More than one in five Housing Board resale flat buyers have applied for the Proximity Housing Grant since it was introduced in August, Minister for National Development Lawrence Wong said in a blog post yesterday.
The grant was one of several housing changes that kicked in on Aug 24, the day after the National Day Rally. Said Mr Wong: "Just two months on, I am happy to see many home buyers already benefiting."
The grant - $20,000 for families and $10,000 for singles - is for those buying resale flats with or close to their parents or married children.
Out of 3,506 resale transactions from Aug 24 to Oct 23, a total of 737 buyers applied for the grant. Of these, 684 applications were from families and 53 from singles.
Ms Ellen Neo, 26, applied for the grant with her fiance on the very day that it was launched.
HELPING ALL FAMILIES
We recognise that the desire to live closer to parents and children is shared by a wide spectrum of Singaporean households, and not just first-timer couples.
MINISTER FOR NATIONAL DEVELOPMENT LAWRENCE WONG, about the grant being made available to all, with no household income ceiling
The couple are getting a five-room resale flat in Shunfu to be close to her parents, who live in Bishan.
"It's a great help to us because the flat is going to be quite expensive. We're very thankful that we managed to get the grant," said Ms Neo, who is currently not working.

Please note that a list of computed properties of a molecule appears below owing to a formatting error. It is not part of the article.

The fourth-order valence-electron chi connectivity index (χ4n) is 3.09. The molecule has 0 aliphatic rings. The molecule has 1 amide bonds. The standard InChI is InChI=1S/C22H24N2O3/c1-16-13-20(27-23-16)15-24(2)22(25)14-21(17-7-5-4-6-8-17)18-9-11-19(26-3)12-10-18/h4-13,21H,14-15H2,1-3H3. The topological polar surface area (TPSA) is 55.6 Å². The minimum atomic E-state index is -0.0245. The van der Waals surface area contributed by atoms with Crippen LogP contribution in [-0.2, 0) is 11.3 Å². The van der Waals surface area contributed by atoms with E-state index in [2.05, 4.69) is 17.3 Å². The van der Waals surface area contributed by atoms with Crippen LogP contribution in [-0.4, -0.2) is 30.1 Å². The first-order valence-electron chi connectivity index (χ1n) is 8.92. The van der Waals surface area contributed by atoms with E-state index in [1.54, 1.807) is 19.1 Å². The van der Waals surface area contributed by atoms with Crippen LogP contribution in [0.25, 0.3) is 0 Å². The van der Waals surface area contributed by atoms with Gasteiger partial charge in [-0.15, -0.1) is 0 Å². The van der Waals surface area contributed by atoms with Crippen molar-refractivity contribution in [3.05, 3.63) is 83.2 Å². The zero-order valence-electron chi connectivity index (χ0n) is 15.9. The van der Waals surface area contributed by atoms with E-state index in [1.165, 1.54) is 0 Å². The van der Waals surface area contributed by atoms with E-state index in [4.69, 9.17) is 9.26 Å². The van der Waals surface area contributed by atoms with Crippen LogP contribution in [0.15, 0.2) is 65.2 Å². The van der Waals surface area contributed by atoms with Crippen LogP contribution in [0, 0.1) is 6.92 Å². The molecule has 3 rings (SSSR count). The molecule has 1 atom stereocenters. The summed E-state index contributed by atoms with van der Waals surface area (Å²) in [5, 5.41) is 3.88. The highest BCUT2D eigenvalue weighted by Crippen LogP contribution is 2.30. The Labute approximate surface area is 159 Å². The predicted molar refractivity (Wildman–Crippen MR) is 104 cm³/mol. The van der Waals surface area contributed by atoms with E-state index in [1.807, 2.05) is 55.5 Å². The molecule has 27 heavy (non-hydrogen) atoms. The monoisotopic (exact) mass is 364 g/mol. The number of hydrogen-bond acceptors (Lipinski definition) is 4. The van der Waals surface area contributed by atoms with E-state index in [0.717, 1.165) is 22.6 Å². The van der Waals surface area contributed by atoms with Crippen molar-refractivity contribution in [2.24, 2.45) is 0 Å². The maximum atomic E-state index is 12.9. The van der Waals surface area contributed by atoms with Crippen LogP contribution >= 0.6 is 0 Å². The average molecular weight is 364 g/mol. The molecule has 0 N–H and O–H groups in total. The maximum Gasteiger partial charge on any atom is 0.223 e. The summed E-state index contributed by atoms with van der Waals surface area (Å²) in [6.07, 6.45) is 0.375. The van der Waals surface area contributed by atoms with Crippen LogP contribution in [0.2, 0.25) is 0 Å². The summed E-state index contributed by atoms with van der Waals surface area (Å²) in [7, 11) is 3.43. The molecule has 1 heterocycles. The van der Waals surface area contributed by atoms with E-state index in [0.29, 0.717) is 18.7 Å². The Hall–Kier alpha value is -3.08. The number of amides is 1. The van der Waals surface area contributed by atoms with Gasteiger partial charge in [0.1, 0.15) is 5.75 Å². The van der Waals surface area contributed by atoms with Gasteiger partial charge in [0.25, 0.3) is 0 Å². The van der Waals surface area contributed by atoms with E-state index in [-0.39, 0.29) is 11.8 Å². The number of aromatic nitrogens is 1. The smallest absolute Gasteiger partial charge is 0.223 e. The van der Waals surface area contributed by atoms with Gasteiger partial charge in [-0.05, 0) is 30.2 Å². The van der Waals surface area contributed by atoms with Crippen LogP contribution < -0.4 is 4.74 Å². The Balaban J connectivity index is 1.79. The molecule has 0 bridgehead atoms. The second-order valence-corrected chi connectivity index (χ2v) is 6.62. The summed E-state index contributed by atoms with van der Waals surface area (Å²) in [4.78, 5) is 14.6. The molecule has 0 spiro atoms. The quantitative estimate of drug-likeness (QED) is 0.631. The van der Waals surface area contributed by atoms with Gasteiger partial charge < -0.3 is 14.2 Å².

Mr Wong noted that the grant had deliberately been made available to all, with no household income ceiling.
Even those who have enjoyed housing subsidies or owned private property in the past are eligible.
"We did this because we recognise that the desire to live closer to parents and children is shared by a wide spectrum of Singaporean households, and not just first-timer couples," he said.
Nearly half of the families and about nine in 10 of the singles who applied for the proximity grant would have been ineligible for grants under previous rules.
R'ST Research director Ong Kah Seng said the grant is also "very timely in helping the resale flat market". The transaction volume hit a record low of 17,318 last year.
Higher income ceilings have also benefited many home buyers over the last two months, said Mr Wong.
The CPF Housing Grant income ceiling was raised to $12,000 for families and $6,000 for singles, up from $10,000 and $5,000 before.
Of 1,081 first-timer resale applications tapping this grant, 128 were newly eligible. About half were from families and half from singles.
Mr Wong said that since taking up the housing portfolio this month, he has received appeals from buyers looking for a new flat near their parents or children.
"But such new flats are not always available, especially in mature estates. With the enhanced schemes, these home buyers can now consider resale flats in their preferred locations."
Household income ceilings were also raised for new executive condominium (EC) units, to $14,000 from $12,000 before.
Of the 607 bookings, 174 were by newly eligible applicants. Among them was Mr G.M. Salahuddin's family, who applied for the Sol Acres EC in Choa Chu Kang on Aug 25, right after they heard about the change.
"It was very good news," said the 44-year-old shipping industry professional, whose wife works in the same industry. "Buying a private condominium would have required much more savings."